3/17/2013

Living Too Long: When the Story is Ended But Life Goes On

This semester in my composition 2 classes, we've been reading Vonnegut's Slaughterhouse-Five and Heller's Catch-22, looking at them from different angles, one of those angles being PTSD.

In order to supplement my instruction, I've been reading the recent biographies on both men, and one thing I've noticed is how weary these two men were in their later years.

They were bored, disappointed, sometimes bitter, sometimes despondent. They seemed to feel, or at least were portrayed as feeling, that they had outlived their usefulness.

Both Vonnegut and Heller were complicated men who were profoundly impacted by their war experiences, and it was those war experiences that led to their success as authors and their lasting impact on American literature. While Heller achieved success with his first novel, Vonnegut had been a published author for two decades before Slaughterhouse-Five made him famous.

Their fame came with the cost of trying to live up to their famous books. Both were sensitive to negative criticism. And in their later years, they both appear to have felt slighted that their contributions as writers weren't being lauded in the manner they wanted.

Vonnegut wrote for over five decades, but ran out of things to say, new things anyway.

Bored, disgusted, done, ready to go. Both Heller and Vonnegut seem to have spent their final years feeling this way.

I can't help but feel saddened that such keen intellects came to this point. I can understand how losing the stamina and vigor of youth would frustrate these men, especially Heller with his prodigious appetites, but I don't think it was the loss of youth alone that account for what teeters from apathy to despair and back again in these men.

I think that the loss of parents, the loss of their first wives, the recognition of their failures as spouses to women they never stopped loving, the lack of fit with their second wives, and the lasting impact of the war that made them into the men they became all combined into a sour, often bitter soup of recriminations.

Erikson posited that the last stage we go through is that of integrity vs. despair. As we enter our last years, we look back over our lives and take measure of our accomplishments and our regrets. What we conclude about ourselves determines how we face these final years.

Vonnegut, in the documentary So it Goes says, "We all see our lives as stories, it seems to me, and I am convinced that psychologists and sociologists and historians and so on would find it useful to acknowledge that. If a person survives an ordinary span of 60 years or more, there's every chance that his or her life as a shapely story has ended, and that all that remains to be experienced is epilogue. Life is not over, but the story is."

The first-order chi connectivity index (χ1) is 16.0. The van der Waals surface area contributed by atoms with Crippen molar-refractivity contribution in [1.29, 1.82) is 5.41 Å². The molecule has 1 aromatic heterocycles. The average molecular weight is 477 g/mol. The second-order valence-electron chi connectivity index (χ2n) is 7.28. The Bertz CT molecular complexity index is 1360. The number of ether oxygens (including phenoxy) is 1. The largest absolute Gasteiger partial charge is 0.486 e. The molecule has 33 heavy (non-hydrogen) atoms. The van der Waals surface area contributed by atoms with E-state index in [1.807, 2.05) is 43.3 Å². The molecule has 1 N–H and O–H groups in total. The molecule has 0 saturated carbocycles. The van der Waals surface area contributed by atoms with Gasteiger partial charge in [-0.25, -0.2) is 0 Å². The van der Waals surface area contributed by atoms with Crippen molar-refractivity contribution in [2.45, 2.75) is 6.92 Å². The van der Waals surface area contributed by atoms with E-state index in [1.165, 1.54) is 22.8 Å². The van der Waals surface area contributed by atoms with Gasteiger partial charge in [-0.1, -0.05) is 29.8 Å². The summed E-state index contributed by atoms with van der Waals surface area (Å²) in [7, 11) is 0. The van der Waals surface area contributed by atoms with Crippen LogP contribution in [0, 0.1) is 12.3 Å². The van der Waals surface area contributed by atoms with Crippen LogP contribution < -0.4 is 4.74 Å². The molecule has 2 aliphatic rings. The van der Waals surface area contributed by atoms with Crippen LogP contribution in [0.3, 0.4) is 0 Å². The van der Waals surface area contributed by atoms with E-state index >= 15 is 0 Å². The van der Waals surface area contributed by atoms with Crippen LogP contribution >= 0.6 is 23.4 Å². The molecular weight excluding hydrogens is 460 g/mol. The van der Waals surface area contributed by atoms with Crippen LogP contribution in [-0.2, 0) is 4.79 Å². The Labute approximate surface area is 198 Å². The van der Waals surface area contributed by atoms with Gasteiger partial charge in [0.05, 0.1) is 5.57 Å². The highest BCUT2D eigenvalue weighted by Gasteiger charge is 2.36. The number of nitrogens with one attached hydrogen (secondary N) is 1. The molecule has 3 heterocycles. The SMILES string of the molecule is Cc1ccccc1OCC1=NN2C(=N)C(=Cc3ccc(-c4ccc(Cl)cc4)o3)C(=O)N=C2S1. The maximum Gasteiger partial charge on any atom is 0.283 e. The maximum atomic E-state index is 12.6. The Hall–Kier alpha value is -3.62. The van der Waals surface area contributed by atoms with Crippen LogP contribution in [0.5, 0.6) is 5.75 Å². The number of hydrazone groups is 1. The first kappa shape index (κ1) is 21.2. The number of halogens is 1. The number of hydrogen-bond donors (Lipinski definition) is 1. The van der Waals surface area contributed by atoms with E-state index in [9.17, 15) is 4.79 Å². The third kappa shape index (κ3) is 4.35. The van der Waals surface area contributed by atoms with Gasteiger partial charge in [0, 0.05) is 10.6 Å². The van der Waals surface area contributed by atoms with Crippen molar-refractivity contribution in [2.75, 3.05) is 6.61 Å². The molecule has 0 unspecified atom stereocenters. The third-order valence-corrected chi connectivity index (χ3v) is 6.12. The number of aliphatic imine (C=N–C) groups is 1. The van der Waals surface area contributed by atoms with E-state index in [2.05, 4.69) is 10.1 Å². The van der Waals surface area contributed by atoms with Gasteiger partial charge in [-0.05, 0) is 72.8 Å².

This acknowledgment by Vonnegut gets to the heart of the problem: feeling as if one has outlived one's own story. The rest is just waiting for the end, an end that both Vonnegut and Heller must have felt in a visceral way, should have and could have easily occurred in the war. Vonnegut's letter home in 1945 shows a survivor's guilt: "Many men died from shock in the showers after ten days of starvation, thirst and exposure. But I didn't." In a later paragraph, he continues: "Their planes (P-39's) strafed and bombed us, killing fourteen, but not me." (bold my emphasis)

Imagine at the tender age of 22-23 framing one's own life story in relation to survivor's guilt, in relation to what would almost certainly be diagnosed today as post traumatic stress disorder. And then coming home and being expected to reintegrate into civilian life with no outward sign that one had ever left. This is what our young men and women today are having to do when they come back from Iraq and Afghanistan. Even though we know better, we still want them to come back and fit back in without us needing to shift or alter our lives or our perceptions of them.

It doesn't work. And the stressors on these survivors and their families, friends, and coworkers can be and often are profound.

Vonnegut and Heller lived through horrendous experiences and then had to live through each succeeding decade watching our government send young men and young women into similar situations, having learned nothing from the horrors of WW2. They both learned that governments and bureaucracies are not to be trusted, and they grew increasingly disillusioned.

They saw our nation rise and fall in stature, saw our morality corrupted, our ideals tossed aside and they recognized their impotence to change that, even with novels that so brilliantly said what needed to be said.

No wonder Vonnegut felt he outlived his story. No wonder Heller grew bored and left as a final work a novel that so clearly showed the impotence he felt to affect a lasting change.

What will we learn from these men, not just from their novels, but from their final years? What do their final years and the mix of emotions they felt have to show us about the changes we need to make? Will we tolerate our youth growing into old men and women who feel that their sacrifices for this nation were for naught? Will we let them despair, not only now, but throughout their lives?


No comments: